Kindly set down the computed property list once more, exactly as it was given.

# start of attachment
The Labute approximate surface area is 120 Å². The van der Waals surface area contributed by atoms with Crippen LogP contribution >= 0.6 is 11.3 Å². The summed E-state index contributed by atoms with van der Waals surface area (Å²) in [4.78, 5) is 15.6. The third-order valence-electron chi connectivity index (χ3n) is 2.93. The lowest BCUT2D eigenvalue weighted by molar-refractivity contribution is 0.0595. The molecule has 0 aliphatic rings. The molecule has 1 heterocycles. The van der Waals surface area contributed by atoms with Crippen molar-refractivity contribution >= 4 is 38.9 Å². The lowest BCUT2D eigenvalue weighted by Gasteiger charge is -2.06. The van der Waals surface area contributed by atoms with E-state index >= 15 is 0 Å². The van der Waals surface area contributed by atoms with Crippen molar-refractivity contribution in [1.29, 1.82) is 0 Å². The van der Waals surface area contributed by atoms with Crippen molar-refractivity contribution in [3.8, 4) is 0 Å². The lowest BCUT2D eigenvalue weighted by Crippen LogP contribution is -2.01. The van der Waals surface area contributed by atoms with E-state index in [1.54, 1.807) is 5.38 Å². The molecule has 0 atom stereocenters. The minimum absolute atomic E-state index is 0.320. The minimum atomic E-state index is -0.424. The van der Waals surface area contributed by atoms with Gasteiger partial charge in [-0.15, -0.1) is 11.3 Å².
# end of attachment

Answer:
The Labute approximate surface area is 120 Å². The van der Waals surface area contributed by atoms with Crippen LogP contribution >= 0.6 is 11.3 Å². The summed E-state index contributed by atoms with van der Waals surface area (Å²) in [4.78, 5) is 15.6. The third-order valence-electron chi connectivity index (χ3n) is 2.93. The lowest BCUT2D eigenvalue weighted by molar-refractivity contribution is 0.0595. The molecule has 0 aliphatic rings. The molecule has 1 heterocycles. The van der Waals surface area contributed by atoms with Crippen molar-refractivity contribution >= 4 is 38.9 Å². The lowest BCUT2D eigenvalue weighted by Gasteiger charge is -2.06. The van der Waals surface area contributed by atoms with E-state index >= 15 is 0 Å². The van der Waals surface area contributed by atoms with Crippen molar-refractivity contribution in [1.29, 1.82) is 0 Å². The van der Waals surface area contributed by atoms with Crippen molar-refractivity contribution in [3.8, 4) is 0 Å². The lowest BCUT2D eigenvalue weighted by Crippen LogP contribution is -2.01. The van der Waals surface area contributed by atoms with E-state index in [1.54, 1.807) is 5.38 Å². The molecule has 0 atom stereocenters. The minimum absolute atomic E-state index is 0.320. The minimum atomic E-state index is -0.424. The van der Waals surface area contributed by atoms with Gasteiger partial charge in [-0.15, -0.1) is 11.3 Å².